The world’s human population has significantly increased in the past five decades. As the number of people rises, so does the demand for natural resources. People have over-exploited resources such as water, agricultural land, minerals and wildlife leading to depletion of most natural resources in some parts of the world. Countries that have uncontrolled population increase often put pressure on the limited natural resources leading to environmental degradation.

Unsustainable Development

Most countries have experienced rapid development with the creation of new industries and infrastructure. These development projects require lots of resources such as land, energy, water and human resource. In some cases, development has encroached on forests or protected land and led to the destruction of significant vegetation and wildlife. It is, therefore, necessary to control the development to prevent overutilization of limited and endangered resources.

Climate Change

Climate change is a reality in the current world. The effects of climate change have been excessive flooding, extreme weather conditions, earthquakes, and other calamities. These changes have threatened the way of life of numerous species leading to the extinction of some. Forest fires caused by climate change have also resulted in the destruction of forests which are valuable natural resources.

Modern Lifestyles

The modern society is the most advanced society in human history. Due to the advanced way of life, more resources are needed to meet the many demands humans have. For instance, people consume so much energy through vehicles on the roads, electronics in homes, and during recreational activities. This increased consumption has led to high demand for fossil fuels and energy production. Subsequently, these natural resources have been over utilized resulting in their depletion.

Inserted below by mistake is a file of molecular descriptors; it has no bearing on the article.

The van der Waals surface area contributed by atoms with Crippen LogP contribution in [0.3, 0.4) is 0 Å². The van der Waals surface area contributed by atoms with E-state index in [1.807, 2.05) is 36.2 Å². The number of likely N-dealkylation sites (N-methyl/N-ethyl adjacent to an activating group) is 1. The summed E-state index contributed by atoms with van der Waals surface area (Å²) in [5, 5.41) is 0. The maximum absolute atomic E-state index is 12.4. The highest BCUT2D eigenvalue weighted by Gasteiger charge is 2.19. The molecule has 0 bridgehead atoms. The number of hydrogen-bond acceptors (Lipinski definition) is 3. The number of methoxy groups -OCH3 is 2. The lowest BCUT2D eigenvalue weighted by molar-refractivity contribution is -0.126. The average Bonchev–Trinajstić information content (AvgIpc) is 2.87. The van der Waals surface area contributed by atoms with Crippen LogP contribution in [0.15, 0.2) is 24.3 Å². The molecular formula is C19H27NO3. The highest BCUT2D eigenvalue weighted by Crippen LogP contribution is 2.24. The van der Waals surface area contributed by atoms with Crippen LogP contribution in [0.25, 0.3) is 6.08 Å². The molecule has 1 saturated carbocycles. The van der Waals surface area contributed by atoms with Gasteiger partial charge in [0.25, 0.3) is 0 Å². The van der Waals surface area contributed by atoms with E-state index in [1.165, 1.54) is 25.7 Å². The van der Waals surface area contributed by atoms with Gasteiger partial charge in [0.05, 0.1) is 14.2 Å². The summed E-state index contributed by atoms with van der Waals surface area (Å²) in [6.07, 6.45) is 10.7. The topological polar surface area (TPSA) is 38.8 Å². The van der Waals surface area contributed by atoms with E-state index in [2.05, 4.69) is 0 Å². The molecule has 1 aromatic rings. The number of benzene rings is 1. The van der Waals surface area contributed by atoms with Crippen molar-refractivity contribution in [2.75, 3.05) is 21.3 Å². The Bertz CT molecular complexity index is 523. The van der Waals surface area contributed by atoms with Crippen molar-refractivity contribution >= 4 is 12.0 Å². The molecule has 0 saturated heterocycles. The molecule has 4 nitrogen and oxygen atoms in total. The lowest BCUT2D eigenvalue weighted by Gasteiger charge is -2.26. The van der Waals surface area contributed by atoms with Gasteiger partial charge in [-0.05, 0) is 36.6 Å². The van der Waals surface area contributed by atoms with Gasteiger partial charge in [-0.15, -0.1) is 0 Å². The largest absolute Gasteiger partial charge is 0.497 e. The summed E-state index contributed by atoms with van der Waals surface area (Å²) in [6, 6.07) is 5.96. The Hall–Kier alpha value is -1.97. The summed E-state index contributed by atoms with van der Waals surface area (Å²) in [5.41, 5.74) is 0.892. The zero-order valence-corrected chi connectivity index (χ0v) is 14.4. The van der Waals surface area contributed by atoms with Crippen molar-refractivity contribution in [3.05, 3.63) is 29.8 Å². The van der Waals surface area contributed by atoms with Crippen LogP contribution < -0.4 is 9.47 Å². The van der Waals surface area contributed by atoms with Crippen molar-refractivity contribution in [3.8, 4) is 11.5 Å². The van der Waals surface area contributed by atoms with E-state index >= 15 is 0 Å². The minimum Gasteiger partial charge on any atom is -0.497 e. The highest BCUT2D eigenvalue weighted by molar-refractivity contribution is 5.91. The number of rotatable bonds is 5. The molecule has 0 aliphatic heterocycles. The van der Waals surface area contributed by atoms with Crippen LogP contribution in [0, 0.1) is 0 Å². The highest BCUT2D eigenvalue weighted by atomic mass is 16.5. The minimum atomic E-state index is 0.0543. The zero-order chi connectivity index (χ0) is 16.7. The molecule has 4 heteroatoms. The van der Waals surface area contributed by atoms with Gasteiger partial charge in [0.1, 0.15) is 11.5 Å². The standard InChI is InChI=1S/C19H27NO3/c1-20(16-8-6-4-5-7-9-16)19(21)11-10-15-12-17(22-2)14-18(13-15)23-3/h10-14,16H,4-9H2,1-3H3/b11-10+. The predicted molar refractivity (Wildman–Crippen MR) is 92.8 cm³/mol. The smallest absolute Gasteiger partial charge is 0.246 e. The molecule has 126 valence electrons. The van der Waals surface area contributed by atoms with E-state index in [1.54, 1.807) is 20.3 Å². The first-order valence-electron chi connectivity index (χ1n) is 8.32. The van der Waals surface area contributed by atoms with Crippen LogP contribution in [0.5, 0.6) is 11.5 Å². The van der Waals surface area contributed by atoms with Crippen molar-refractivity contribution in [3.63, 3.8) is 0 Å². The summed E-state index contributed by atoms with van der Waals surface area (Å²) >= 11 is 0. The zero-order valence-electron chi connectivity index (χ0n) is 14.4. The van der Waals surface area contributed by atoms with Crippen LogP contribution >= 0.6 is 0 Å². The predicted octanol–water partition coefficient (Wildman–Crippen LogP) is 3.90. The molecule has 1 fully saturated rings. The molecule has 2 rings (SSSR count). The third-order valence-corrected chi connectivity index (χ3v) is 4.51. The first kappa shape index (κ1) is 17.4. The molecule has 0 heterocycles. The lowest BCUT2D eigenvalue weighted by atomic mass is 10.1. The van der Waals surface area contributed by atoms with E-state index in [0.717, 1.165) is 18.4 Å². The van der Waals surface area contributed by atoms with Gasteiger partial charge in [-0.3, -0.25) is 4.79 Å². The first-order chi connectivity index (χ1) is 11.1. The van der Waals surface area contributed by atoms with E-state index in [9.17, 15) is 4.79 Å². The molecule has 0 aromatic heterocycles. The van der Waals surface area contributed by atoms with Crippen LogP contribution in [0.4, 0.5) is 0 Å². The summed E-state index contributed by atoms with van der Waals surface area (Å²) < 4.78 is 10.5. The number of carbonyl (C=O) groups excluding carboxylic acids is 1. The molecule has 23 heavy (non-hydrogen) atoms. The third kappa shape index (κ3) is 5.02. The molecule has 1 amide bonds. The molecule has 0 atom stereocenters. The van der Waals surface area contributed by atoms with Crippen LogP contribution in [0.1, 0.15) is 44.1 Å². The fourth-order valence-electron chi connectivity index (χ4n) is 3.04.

Harmful Agricultural Practices

Agricultural activities have increased in most countries due to increasing demand for food. Some places clear out forests or use land inappropriately leading to the destruction of the environment. Additionally, large farms have been known to use harsh chemicals without proper disposal methods. This results in harmful products in the soil and water. Therefore, agricultural activities are increasingly leading to the degradation of natural resources.

Conservation Of Natural Resources

In 1982, the United Nations saw the need for environmental protection and preservation of natural resources. The World Charter for Nature lists the measures to be taken to prevent depletion of natural resources. It also states the importance of environmental protection and the need to create laws on the same subject. Other organizations like the International Union for Conservation of Nature (IUCN) and the World Wide Fund for Nature (WWF) have also led in the push for protection of natural resources. The organizations have funded scientific studies like Conservation biology where scientists research on ways to conserve the natural resources found in the environment. At the local level, countries have established protected areas to conserve natural resources from exploitation. Conservationists also encourage the use of renewable natural resources such as wind and solar energy instead of non-renewable resources which are at risk of extinction. Additionally, most countries have government departments that oversee the extraction and use of natural resources. These departments create rules on management of natural resources like precious metals, rare metals, and energy sources. They also provide licenses to companies involved in the production and sale of such resources.